The government has for some time, as well some members of the public, been aware that rental car companies are not getting recalled cars fixed. Rental car companies have been asked to pledge, in writing, not to rent out recalled cars but some major rental agencies are resistant to the idea.
Rental car roulette
Currently, according to AutoBlog, Senator Barbara Boxer of California, is trying to convince the largest car rental businesses to sign a pledge not to rent out cars that have been recalled but not yet repaired. Hertz has already signed said pledge, but other large rental car companies are thus far hesitant to sign it. Enterprise, also the parent company of National and Alamo, hasn’t agreed to sign Boxer’s pledge. Dollar/Thrifty is also refusing to sign it.
[For The Best Bargain For A New Or Pre-Owned Ford Consult Auto Spokane Right Now!]
Avis-Budget, according to USA Today, also is hesitant to sign Boxer’s pledge.
Not the best track record
A National Highway Traffic Safety Administration investigation was launched into the matter in 2010, according to ABC. The investigation looked at 10 GM and Chrysler recalls between 2006 and 2010 for cars popular as rental vehicles. The NHTSA also looked at what percentage of those models were fixed within 90 days of the recall by Hertz, Enterprise and Avis/Budget.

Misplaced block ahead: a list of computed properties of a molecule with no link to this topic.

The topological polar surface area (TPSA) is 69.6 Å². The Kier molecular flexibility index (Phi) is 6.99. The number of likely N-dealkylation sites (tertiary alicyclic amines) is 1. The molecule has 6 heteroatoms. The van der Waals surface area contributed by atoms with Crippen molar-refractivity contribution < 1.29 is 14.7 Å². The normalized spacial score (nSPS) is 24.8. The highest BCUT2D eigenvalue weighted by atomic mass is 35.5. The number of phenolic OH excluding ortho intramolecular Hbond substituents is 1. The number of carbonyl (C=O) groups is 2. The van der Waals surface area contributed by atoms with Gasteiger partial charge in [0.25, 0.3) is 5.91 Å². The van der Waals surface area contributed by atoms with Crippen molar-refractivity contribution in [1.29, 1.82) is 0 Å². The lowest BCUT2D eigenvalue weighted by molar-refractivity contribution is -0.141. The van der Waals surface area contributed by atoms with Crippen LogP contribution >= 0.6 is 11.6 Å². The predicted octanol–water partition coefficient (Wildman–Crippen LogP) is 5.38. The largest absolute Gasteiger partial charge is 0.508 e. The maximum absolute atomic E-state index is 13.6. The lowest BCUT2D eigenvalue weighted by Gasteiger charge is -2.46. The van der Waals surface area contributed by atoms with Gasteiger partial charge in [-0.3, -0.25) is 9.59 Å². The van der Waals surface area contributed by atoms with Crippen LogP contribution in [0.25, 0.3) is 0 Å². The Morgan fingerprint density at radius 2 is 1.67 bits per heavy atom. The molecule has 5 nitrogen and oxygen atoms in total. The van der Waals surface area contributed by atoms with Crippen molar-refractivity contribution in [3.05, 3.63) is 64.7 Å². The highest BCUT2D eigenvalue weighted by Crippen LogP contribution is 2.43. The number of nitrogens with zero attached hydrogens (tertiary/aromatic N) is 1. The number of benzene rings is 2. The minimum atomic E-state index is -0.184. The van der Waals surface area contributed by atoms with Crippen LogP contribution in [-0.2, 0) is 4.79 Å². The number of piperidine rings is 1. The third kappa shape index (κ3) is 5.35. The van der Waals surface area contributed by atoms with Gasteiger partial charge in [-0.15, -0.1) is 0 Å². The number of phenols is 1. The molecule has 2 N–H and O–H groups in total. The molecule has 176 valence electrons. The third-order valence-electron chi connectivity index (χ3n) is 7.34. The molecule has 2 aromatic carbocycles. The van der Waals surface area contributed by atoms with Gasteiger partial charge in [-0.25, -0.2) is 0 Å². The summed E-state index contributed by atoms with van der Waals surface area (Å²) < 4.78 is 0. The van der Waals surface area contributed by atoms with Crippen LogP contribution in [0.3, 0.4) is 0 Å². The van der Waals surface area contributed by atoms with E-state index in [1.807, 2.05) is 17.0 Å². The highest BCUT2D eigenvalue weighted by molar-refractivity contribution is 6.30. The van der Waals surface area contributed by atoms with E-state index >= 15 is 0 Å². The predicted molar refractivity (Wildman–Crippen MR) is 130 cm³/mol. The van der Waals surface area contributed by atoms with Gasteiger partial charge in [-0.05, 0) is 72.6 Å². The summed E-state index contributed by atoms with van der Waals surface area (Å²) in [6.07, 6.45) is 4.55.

The NHTSA found that for all recalled models within 90 days of the recall, Hertz fixed 34 percent of the recalled models in their fleet. Avis/Budget performed the fix 53 percent of the time and Enterprise had the repair performed 65 percent of the time.
The NHTSA also found the response varied between recalls; during a 2010 recall for sticking accelerator pedals in Pontiac cars, Avis and Enterprise grounded all affected vehicles. However, a 2007 Chrysler recall for randomly failing brake systems was only fixed 65 percent of the time by Enterprise, within 90 days, compared to 61 percent by Avis and 46 percent of the time by Hertz.
No law mandating recall fixes
The investigation was spurred by news of a lawsuit settlement, stemming from a 2004 accident which resulted in two deaths. Jackie and Rachael Houck were killed when their rented Chrysler PT Cruiser caught fire, resulting in the car running into an oncoming semi-truck. The car, according to AutoBlog, had been recalled for power steering fluid leak that posed the risk of a fire, but Enterprise didn’t have it fixed. Cally Houck, their mother, sued Enterprise; Enterprise admitted fault and was ordered to pay $15 million in damages by a federal jury in 2010.
A bill was introduced in 2011 which would have mandated rental car companies fix any rental cars under recall until the repair was completed, but the bill has stagnated. In January, Enterprise proposed to Senator Boxer in a letter that if such a law were passed, according to AutoGuide, it should include a loophole to allow recalled but unrepaired cars to be rented so long as customers were aware of the recall. Many recalls, as Enterprise correctly pointed out, are for issues that don’t affect how safe a car is to drive.
There is currently no law against rental car companies renting a car under recall that hasn’t been repaired, no matter how serious.